Elizabeth Brown Stout
Elizabeth Brown Stout (1888-1973, m. Levy,) was one of the Stout family who owned the Medical Hall Pharmacy business in Lerwick. There were six daughters and two sons. The girls did well in higher education and by 1913 Elizabeth was Headteacher in Hamnavoe School, Burra Isle. She took seamanship qualifications in order to teach navigation. Intellectually very active, she wrote articles and Shetland dialect plays. Interested in archaeology, she became a corresponding member of the Society of Antiquaries of Scotland, and identified a Viking armlet found on the island of Oxna.
She was clearly a dynamic and confident character, and a family story has her going into the Reading Room in Lerwick with her sister. It was then a male domain. "Women can read too," said Elizabeth. There were more women readers thereafter.
In 1917, the year her brother James was wounded at Arras, she gave up teaching for war work. A fluent French speaker, she was about to immerse herself in the dramatic events of the war’s last year. She became a volunteer for the Oxford Students Society for Women’s Suffrage, affiliated to the French Red Cross.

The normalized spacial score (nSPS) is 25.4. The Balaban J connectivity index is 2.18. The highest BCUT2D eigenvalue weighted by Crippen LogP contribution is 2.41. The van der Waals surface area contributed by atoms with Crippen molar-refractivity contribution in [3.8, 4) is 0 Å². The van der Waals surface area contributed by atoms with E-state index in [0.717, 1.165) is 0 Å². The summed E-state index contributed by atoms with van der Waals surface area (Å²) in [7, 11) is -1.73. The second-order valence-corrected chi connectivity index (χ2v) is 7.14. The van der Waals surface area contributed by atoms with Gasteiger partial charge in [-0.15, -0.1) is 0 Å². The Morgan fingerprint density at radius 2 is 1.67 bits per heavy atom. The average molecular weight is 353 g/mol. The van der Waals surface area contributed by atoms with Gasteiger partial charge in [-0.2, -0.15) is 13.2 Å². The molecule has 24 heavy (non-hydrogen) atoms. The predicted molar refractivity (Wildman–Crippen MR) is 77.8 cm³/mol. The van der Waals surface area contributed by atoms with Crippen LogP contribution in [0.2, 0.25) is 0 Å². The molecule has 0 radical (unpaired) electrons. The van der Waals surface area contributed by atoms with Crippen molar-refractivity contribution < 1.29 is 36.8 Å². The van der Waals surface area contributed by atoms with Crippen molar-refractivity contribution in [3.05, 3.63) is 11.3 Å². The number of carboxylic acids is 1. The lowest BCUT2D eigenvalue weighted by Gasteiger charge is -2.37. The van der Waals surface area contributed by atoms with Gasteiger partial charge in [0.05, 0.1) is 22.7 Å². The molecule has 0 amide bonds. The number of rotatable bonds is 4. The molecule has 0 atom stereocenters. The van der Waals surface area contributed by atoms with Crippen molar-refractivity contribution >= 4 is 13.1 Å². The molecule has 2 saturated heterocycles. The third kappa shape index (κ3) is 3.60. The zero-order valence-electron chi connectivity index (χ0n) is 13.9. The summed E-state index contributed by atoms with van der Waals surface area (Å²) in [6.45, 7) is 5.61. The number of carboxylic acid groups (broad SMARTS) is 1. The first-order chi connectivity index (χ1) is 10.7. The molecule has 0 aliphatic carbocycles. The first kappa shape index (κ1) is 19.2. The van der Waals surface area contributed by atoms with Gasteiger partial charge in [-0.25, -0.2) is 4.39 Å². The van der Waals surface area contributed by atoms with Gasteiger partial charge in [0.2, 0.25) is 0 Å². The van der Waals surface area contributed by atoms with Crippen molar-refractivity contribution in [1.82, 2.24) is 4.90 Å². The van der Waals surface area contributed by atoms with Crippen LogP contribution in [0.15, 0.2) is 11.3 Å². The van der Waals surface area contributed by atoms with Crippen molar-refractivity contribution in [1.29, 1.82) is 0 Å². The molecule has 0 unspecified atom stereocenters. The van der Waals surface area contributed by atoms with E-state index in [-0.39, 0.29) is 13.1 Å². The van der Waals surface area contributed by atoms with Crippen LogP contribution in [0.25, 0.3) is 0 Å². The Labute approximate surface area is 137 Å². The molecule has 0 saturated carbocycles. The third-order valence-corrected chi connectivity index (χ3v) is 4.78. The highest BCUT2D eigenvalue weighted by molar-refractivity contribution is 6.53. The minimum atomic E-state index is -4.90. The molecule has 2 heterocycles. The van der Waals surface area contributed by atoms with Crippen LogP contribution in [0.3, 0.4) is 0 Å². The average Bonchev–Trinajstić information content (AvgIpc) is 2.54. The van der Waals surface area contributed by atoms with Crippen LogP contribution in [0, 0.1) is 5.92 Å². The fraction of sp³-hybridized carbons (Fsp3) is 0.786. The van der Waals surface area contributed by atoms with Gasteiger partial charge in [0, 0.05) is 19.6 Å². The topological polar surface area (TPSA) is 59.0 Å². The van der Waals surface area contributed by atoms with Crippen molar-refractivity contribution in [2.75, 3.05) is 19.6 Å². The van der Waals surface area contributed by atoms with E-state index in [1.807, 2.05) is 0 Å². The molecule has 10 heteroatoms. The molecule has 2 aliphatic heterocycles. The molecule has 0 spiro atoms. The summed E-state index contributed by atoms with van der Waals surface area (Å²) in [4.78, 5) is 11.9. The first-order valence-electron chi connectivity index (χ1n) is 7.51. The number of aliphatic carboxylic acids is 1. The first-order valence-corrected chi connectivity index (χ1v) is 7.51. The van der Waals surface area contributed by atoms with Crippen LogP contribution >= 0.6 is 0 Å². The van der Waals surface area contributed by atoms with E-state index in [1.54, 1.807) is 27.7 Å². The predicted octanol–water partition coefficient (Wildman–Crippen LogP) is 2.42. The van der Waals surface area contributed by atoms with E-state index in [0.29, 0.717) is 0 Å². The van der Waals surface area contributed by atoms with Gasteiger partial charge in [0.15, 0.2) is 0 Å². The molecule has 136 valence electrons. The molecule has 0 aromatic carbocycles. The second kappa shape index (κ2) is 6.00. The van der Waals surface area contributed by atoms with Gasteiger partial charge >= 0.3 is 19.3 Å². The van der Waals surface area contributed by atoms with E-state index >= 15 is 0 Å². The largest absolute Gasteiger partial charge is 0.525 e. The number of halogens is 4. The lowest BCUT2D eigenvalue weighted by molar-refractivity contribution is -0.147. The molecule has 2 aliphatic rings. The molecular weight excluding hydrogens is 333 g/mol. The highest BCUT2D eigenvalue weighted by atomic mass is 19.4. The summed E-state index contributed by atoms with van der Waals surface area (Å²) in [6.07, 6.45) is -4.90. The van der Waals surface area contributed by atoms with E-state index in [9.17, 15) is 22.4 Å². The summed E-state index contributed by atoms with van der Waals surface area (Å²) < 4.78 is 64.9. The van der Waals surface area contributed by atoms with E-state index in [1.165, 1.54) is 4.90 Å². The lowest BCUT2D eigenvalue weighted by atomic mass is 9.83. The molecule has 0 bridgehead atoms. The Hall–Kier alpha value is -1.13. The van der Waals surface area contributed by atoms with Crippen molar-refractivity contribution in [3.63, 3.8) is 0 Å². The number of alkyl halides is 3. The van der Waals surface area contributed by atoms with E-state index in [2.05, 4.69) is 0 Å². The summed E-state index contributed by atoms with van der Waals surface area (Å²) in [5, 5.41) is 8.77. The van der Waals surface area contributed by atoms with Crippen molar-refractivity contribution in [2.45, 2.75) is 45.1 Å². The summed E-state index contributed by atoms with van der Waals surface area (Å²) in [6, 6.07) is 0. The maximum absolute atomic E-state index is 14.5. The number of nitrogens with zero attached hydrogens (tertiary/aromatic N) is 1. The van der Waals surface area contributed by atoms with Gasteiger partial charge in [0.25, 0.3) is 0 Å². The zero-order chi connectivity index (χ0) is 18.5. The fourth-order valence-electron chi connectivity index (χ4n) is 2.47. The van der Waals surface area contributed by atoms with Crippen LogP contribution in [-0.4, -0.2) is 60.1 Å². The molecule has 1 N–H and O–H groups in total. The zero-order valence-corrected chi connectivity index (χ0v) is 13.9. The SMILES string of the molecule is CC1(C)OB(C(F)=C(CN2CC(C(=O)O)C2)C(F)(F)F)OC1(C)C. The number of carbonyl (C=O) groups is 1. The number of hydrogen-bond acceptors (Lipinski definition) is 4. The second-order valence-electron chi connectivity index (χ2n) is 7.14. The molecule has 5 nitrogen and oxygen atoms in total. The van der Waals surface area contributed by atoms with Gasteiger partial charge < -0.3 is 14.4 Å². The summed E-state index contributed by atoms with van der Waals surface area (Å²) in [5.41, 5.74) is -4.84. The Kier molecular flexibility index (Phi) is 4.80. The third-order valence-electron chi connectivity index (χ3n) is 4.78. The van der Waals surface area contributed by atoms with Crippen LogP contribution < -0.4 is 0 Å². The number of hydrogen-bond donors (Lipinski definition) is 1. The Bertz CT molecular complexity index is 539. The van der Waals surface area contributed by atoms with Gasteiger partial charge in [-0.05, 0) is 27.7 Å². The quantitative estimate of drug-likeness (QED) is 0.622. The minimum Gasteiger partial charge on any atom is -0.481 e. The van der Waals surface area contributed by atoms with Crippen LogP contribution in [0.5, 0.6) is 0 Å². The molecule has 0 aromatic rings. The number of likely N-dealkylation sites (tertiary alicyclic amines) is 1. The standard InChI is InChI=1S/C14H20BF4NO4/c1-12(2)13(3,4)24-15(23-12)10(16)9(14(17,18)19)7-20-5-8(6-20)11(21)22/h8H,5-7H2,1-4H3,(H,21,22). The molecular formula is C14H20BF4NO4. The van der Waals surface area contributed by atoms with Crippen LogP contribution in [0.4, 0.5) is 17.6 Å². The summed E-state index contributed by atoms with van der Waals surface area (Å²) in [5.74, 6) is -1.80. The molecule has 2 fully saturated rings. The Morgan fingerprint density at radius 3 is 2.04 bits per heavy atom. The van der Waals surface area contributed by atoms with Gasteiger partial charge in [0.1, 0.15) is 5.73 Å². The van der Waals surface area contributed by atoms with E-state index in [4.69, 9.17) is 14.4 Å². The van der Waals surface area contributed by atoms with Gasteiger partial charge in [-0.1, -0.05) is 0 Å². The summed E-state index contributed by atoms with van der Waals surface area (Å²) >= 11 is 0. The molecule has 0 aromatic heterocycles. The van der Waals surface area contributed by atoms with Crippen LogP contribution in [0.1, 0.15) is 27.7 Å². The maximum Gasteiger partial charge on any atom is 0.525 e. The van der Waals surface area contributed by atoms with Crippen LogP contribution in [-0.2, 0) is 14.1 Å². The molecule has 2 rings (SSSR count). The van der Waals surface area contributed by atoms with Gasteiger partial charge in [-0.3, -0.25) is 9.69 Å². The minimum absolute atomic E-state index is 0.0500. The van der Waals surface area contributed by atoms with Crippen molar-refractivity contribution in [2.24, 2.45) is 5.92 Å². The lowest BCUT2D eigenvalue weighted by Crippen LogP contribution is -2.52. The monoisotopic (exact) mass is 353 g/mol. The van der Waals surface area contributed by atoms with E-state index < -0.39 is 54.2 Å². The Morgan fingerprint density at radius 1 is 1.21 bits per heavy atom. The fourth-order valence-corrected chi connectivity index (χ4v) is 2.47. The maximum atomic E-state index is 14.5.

She was stationed at Dormans, in the Marne Department, helping run a canteen. It had to be evacuated during the 1918 German offensive and thereafter she worked as an assistant nurse in the Hotel Astoria hospital, Paris. During this time the French capital was under aerial and long range artillery bombardment. She also worked as a guide from the British Army and Navy Leave Club and helped establish a canteen at a French heavy artillery base. After the armistice she worked at a canteen for Italian soldiers in Belgian Luxembourg.
She found a husband in France, Lieutenant Nathan Levy of the US Navy, and married in Paris, wearing the uniform of the Croix-Rouge Française. The couple honeymooned in Shetland, and spent the rest of the lives in the USA. She was to die there in Atlanta, in 1973. She returned to the islands a number of times, sometimes for extended periods. In 1948, she took her niece Margaret on a tour, "in some style", of Europe, showing her where she lived in the previous war.